Cablegate: Palacio Announces Political Reform, Raising Hackles

This record is a partial extract of the original cable. The full text of the original cable is not available.




E.O. 12958: N/A


1. (SBU) Summary: In a nationally televised address,
President Alfredo Palacio has called for Congress to return
from summer recess to hold an extraordinary session on July
26, to discuss political reforms he proposes be put to a
popular referendum. Palacio made the reform proposal while
also announcing a partial veto of popular social security
rebate legislation (reftel), perhaps to blunt the bad news.
By acting impulsively to promote specific political reforms,
Palacio may have done himself more harm than good, raising
the ire of Congress, leadership and supporters of the
national dialogue process run by his Vice President. End

Palacio Takes Charge of Reform

2. (U) Invoking Article 133 of the constitution, Palacio on
July 21 called on Congress to reconvene on July 26 to vote on
his partial veto of the social security rebate law (reftel)
and to rule on the national urgency of Palacio,s proposed
reforms. Under the constitution, the president has the right
to propose constitutional reforms, but Congress must declare
them to be of national urgency to avoid a mandatory one-year
analysis period.

3. (U) Palacio's move came as a surprise to most people
here, and apparently also to Vice President Alejandro
Serrano, who has been directing a process of "national
consultation" soliciting and collating suggestions for
reforms to be put to a national referendum December 11.
Serrano has remained silent since Palacio made the surprise
announcement, but politicians and civil society
representatives were quick to criticize it. Media sources
speculate that the impetus for Palacio's impulsive gesture
was to prove to the public that political reform is his

Seven Reforms

4. (U) Palacio outlines seven key issues to be submitted
for popular consideration in the national referendum,
-- election of Congressional deputies by district;
-- creation of a Senate of 22 (one per province), House of
Representatives of 53 members;
-- selection of a new Supreme Court (ratifying the existing
law currently being implemented);
-- selection of a new constitutional court;
-- selection of an apolitical electoral tribunal;
-- new grounds for impeachment of the president and Congress
for corruption or incompletion of their election platform;
-- a constitutional clarification of regional and provincial

Reaction: Congress Peeved, Public Confused

5. (U) Congress President Wilfredo Lucero, clearly taken by
surprise by the president's proposal, objected strenuously,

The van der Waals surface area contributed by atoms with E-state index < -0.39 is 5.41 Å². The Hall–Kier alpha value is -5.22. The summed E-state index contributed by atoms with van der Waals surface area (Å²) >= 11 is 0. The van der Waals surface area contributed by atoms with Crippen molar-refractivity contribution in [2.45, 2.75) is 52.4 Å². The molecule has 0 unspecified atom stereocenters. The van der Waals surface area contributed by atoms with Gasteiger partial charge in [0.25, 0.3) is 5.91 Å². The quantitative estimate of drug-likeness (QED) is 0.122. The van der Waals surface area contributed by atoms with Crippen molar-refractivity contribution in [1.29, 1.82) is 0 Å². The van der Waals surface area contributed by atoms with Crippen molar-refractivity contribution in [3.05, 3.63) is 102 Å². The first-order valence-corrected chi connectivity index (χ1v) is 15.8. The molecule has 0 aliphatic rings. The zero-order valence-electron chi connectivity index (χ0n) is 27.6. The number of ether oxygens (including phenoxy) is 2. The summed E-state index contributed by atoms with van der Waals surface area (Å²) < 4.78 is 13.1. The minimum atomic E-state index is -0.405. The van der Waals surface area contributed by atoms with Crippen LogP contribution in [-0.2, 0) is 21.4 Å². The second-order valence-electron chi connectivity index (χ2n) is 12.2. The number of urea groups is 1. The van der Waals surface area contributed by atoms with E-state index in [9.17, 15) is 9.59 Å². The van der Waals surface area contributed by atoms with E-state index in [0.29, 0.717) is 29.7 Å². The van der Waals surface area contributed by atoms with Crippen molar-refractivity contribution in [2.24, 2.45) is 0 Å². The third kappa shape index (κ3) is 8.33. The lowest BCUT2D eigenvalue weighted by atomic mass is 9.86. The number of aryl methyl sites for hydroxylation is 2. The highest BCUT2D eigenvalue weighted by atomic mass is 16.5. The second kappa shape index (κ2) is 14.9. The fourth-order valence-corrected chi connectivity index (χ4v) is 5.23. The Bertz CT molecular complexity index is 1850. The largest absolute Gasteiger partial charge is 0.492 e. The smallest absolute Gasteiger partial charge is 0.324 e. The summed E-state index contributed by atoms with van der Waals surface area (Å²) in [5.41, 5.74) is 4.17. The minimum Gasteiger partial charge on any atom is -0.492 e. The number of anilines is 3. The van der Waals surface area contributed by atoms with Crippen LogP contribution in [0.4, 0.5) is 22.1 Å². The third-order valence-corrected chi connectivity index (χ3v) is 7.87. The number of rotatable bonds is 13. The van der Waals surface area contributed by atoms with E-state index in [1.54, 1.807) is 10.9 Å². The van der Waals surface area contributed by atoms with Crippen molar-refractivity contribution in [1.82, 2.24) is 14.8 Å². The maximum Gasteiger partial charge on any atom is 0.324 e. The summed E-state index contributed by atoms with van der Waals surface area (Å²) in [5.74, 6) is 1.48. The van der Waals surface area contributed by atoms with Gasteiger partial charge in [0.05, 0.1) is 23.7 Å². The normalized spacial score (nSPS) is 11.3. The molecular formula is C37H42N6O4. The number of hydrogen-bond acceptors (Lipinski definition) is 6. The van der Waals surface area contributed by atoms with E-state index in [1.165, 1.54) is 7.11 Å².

calling it an act of "disrespect" towards the Congress.
Lucero had earlier called his own special session to discuss
other issues, for July 27. After the president's
announcement, Lucero threatened to call the special session,
and then immediately close it and move on to his own agenda,
as planned. Other civil society leaders and Democratic Left
leader Guillermo Landazuri, questioned Palacio's decision to
short-circuit the consultative process underway under the
leadership of his vice president. Doing so would seem to be
a move to ignore the will of the people, they said. Only the
Social Christian party supported the president's request for
a special session, although it differed with the specifics of
his proposals.


6. (SBU) Palacio's announcement took most by surprise here,
and the reaction was generally negative as a result. It is
widely perceived as intended to blunt the impact of the
partial veto and answer criticisms of foot-dragging on
reform. But by revealing his reform agenda before the
national consultation process was complete, Palacio appears
to have forsaken additional legitimacy that could process
could have bestowed, and put the fate of the referendum in
7. (SBU) Congress' generally prickly reaction has thus far
overshadowed the actual content of the proposals. That
content is somewhat controversial, but not unreasonable.
Resistance in Congress to creating electoral districts
crosses the aisles, and others have rejected bicameralism as
impractical. Promises of increased autonomy, in contrast,
are always popular here, especially on the coast. Likewise,
creating new grounds for removal of the president and
congress members is an obvious effort to appease public
demands for greater government accountability.


© Scoop Media

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